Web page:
The megadungeon, the sandbox, the West March.  Exploration, discovery, desperation.  Home and healed just in the nick of time.  Mourn fallen comrades.  Vengeance upon enemies.  Liberally sprinkled with vanquishment of terrors and psychological empowerment and vicarious stress-relief that we all want.

I love almost all games I play lately, but when I get the signal that the thing is decided already, I almost frantically and desperately try to make the PHUNs through humor and improvisational character building, and stupid unlikely schemes.  I go out of my way to engage other players - since I DM a good deal, also, I try not to squelch the DM nor other players but if everyone is nodding and riding the railway then I crank it up to like 8 or 9 and see what comes. I think I'm a little bit of a spotlighter if there isn't one already, but if there is I try to roll with that person and help them out.  Do I actively try to derail a railroad?  I don't think so.

If I've done it to you, then I apologize.  Get thee into the DUNGEON good sir or ma'am as the case may be, where the oozing walls will rectify the broadness of our choices and the ways our characters may unfold.  The reason we restrain our views of the sky and stars is that it causes madness and ambition of the worse and baser sorts.  Beneath the ground, where we know our enemies and our places and our tasks, we are not free to choose the other ways, except that the henchies may die and DO I KEEP THIS OIL OR THROW IT UPON THESE ZOMBIES?  Life is simple and clear and right and the whole dungeon unfolds before us in endless possibility of a certain comforting kind.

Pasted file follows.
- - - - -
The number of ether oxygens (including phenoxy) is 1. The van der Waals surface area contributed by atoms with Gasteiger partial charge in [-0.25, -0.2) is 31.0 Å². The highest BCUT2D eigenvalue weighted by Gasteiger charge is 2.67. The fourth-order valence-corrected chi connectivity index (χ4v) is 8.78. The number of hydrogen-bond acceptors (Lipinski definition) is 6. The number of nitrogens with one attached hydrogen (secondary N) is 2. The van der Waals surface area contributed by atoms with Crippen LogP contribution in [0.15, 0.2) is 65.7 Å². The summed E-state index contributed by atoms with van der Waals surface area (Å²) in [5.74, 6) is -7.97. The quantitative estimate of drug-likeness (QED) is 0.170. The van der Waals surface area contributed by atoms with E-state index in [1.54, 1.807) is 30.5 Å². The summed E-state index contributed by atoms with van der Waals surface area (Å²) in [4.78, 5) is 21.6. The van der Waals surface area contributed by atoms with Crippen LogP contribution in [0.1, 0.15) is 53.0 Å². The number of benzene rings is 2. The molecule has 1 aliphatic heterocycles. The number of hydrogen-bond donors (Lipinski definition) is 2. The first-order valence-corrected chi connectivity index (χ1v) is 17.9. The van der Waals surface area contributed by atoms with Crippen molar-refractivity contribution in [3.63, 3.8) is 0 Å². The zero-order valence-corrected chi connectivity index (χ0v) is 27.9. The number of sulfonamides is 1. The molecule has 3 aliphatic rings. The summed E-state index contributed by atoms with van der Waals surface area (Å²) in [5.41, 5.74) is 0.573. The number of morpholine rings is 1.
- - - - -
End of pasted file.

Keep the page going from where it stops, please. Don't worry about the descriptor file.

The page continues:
I ramble.  Anyways, it seems clear to me that the tradition of the D&D sort arises from a couple of simple and common psychological needs, and that an examination of them and how they play out, and the infinite varieties available even under seriously limited circumstance are the things that drew our esteemed forebears into the crypts and passageways of yore.

I offer, as Joesky tax, some examples of what other folks have thought about the prospect of level and adventure design.

Here and Here, for starters.  This on the heels of some thinking I did about (no shit) professional wrestling, "KAYFABE", Whose Line Is It Anyway, TheaterSports, Improv Comedy, and collaborative story-gaming.  I don't think it'd be productive to argue it all out - there's nothing I can drop in the pot of soup that hasn't been said already, maybe.  Andy Kaufman said of Classy Freddie Blassie that he wasn't so much an actor as a man who absolutely and resolutely refused to believe in the world OUTSIDE of the fiction that the wrestlers-as-actors made together.  I think it shows, and I think we can learn from the notions of building "heat" and engagement in real-time with others.  If you can think of a better character than ANDY KAUFMAN WORLD CHAMPION INTERGENDER WRESTLER, then... well, good.  Play that character as best you can.

Now I'm thinking about LARPS.  I felt this way around last year at Camp Nerdly.

No comments:

Post a Comment

Buy 'The Hounds' - Click Here

Google+ Followers